NanoPack, an EU-funded project, has demonstrated the ability of its antimicrobial film with low concentration of various natural essential oils to extend shelf life of cherries and bread by more than 40%.
The core objective of the NanoPack project is the development of packaging to extend the shelf-life and quality of fresh produce, bakery products and proteins.
NanoPack is currently involved in the testing of active packaging materials with a range of products.
The cherries have been packed in bags made of NanoPack film and commercial film were stored at the same holding temperature for 14 days. Later, they were shifted to an ambient temperature for four days.
The results have demonstrated that NanoPack film expanded the shelf life of cherries by two days.
According to NanoPack, only 33% of the cherries packaged in commercial film were saleable compared to the 73% of NanoPack’s, and the two-day increase in shelf life corresponds to an added value of 40% increase in saleability.
The antimicrobial film has doubled the shelf life of some baked goods without addition of any preservatives compared against those packed in conventional plastics packaging.
NanoPack scientific team’s Elisa Valderrama García said: “We are experimenting with a wide range of products – fresh produce, breads and pastries, as well as dairy and meat proteins. This means we must identify the best combination and concentration of essential oils as well as the most appropriate packaging format for each.”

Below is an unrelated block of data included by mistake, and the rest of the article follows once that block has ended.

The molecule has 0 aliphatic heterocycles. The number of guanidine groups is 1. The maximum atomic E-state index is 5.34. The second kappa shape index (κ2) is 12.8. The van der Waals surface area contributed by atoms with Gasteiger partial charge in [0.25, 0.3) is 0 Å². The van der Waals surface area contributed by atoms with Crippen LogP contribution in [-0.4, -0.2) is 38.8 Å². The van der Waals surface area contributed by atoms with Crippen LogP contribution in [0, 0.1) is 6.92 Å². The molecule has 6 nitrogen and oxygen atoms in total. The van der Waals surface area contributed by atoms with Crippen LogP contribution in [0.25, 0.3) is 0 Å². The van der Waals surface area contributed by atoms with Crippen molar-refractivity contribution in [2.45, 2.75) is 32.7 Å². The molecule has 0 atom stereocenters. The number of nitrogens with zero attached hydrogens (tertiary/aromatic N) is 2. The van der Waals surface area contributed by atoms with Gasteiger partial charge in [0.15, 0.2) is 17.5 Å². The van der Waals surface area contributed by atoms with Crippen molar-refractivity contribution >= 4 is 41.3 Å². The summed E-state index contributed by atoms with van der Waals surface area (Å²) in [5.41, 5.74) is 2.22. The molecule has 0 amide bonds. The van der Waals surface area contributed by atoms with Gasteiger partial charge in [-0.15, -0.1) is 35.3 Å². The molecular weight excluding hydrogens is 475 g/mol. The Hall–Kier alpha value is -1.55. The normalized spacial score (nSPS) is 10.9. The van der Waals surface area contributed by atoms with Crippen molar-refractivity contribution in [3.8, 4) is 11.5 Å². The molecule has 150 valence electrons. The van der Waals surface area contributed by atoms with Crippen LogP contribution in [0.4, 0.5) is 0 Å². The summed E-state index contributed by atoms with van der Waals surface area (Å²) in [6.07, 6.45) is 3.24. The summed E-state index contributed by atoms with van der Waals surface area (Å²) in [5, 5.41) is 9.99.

NanoPack said that the goal of the project is to produce a viable nanotechnology-based flexible film for commercialization by the end of this year.
The project has secured funding under the EU Horizon 2020 scheme for the introduction of nano-technologies into flexible packaging.
NanoPack is mainly focused on the development and demonstration of solutions for extending food shelf life through using novel antimicrobial surfaces applied in active food packaging products.
The project intends to develop, scale up and run pilot lines in operational industrial settings to produce and validate antimicrobial polymer films, which are commercially feasible and accepted by retailers and consumers.